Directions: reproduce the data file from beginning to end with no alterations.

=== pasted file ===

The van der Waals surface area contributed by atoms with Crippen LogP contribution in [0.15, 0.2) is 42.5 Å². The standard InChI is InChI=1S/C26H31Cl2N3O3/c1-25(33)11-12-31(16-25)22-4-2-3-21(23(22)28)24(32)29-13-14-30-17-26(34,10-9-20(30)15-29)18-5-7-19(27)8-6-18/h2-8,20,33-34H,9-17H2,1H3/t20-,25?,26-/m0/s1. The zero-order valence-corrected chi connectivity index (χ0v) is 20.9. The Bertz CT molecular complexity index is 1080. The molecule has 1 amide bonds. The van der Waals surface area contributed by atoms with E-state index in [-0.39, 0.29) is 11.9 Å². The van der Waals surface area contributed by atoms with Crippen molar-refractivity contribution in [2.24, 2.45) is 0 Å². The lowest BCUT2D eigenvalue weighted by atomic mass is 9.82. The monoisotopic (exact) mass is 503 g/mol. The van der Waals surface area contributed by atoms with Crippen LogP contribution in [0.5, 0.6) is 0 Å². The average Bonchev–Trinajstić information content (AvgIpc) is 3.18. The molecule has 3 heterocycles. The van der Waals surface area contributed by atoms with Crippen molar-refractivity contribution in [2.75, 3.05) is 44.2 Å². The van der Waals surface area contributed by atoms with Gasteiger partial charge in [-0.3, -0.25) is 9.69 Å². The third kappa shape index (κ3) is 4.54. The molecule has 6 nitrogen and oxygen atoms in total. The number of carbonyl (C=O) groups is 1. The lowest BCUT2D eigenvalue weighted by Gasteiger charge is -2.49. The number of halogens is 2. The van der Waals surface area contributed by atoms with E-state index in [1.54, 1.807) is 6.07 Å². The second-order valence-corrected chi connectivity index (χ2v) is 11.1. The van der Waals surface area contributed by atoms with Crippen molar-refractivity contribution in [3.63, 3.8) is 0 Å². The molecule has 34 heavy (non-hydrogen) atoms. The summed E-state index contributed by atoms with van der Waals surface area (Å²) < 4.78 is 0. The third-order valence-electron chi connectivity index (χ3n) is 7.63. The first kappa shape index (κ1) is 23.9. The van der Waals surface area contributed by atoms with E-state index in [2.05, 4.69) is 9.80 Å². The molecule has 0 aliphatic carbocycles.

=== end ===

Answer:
The van der Waals surface area contributed by atoms with Crippen LogP contribution in [0.15, 0.2) is 42.5 Å². The standard InChI is InChI=1S/C26H31Cl2N3O3/c1-25(33)11-12-31(16-25)22-4-2-3-21(23(22)28)24(32)29-13-14-30-17-26(34,10-9-20(30)15-29)18-5-7-19(27)8-6-18/h2-8,20,33-34H,9-17H2,1H3/t20-,25?,26-/m0/s1. The zero-order valence-corrected chi connectivity index (χ0v) is 20.9. The Bertz CT molecular complexity index is 1080. The molecule has 1 amide bonds. The van der Waals surface area contributed by atoms with E-state index in [-0.39, 0.29) is 11.9 Å². The van der Waals surface area contributed by atoms with Crippen molar-refractivity contribution in [2.24, 2.45) is 0 Å². The lowest BCUT2D eigenvalue weighted by atomic mass is 9.82. The monoisotopic (exact) mass is 503 g/mol. The van der Waals surface area contributed by atoms with Crippen LogP contribution in [0.5, 0.6) is 0 Å². The average Bonchev–Trinajstić information content (AvgIpc) is 3.18. The molecule has 3 heterocycles. The van der Waals surface area contributed by atoms with Crippen molar-refractivity contribution in [2.75, 3.05) is 44.2 Å². The van der Waals surface area contributed by atoms with Gasteiger partial charge in [-0.3, -0.25) is 9.69 Å². The third kappa shape index (κ3) is 4.54. The molecule has 6 nitrogen and oxygen atoms in total. The number of carbonyl (C=O) groups is 1. The lowest BCUT2D eigenvalue weighted by Gasteiger charge is -2.49. The number of halogens is 2. The van der Waals surface area contributed by atoms with E-state index in [1.54, 1.807) is 6.07 Å². The second-order valence-corrected chi connectivity index (χ2v) is 11.1. The van der Waals surface area contributed by atoms with Crippen molar-refractivity contribution in [3.63, 3.8) is 0 Å². The molecule has 34 heavy (non-hydrogen) atoms. The summed E-state index contributed by atoms with van der Waals surface area (Å²) < 4.78 is 0. The third-order valence-electron chi connectivity index (χ3n) is 7.63. The first kappa shape index (κ1) is 23.9. The van der Waals surface area contributed by atoms with E-state index in [2.05, 4.69) is 9.80 Å². The molecule has 0 aliphatic carbocycles.